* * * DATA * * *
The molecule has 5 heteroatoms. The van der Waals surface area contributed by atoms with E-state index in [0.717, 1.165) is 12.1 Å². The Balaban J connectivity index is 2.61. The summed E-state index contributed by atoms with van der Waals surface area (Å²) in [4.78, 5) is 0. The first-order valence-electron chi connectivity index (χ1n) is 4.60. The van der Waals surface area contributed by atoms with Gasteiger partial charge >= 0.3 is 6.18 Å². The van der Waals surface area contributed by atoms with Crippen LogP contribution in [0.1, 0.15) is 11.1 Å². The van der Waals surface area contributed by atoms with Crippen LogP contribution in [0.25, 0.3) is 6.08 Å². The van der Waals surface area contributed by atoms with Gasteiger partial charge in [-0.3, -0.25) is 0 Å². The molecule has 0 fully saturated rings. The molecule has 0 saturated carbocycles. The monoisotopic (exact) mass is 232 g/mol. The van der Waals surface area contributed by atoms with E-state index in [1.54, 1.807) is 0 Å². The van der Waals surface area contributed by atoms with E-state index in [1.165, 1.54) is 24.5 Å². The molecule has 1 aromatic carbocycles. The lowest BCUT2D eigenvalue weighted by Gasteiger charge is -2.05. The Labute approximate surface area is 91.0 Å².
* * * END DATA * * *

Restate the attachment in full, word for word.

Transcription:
The molecule has 5 heteroatoms. The van der Waals surface area contributed by atoms with E-state index in [0.717, 1.165) is 12.1 Å². The Balaban J connectivity index is 2.61. The summed E-state index contributed by atoms with van der Waals surface area (Å²) in [4.78, 5) is 0. The first-order valence-electron chi connectivity index (χ1n) is 4.60. The van der Waals surface area contributed by atoms with Gasteiger partial charge >= 0.3 is 6.18 Å². The van der Waals surface area contributed by atoms with Crippen LogP contribution in [0.1, 0.15) is 11.1 Å². The van der Waals surface area contributed by atoms with Crippen LogP contribution in [0.25, 0.3) is 6.08 Å². The van der Waals surface area contributed by atoms with Gasteiger partial charge in [-0.3, -0.25) is 0 Å². The molecule has 0 fully saturated rings. The molecule has 0 saturated carbocycles. The monoisotopic (exact) mass is 232 g/mol. The van der Waals surface area contributed by atoms with E-state index in [1.54, 1.807) is 0 Å². The van der Waals surface area contributed by atoms with E-state index in [1.165, 1.54) is 24.5 Å². The molecule has 1 aromatic carbocycles. The lowest BCUT2D eigenvalue weighted by Gasteiger charge is -2.05. The Labute approximate surface area is 91.0 Å².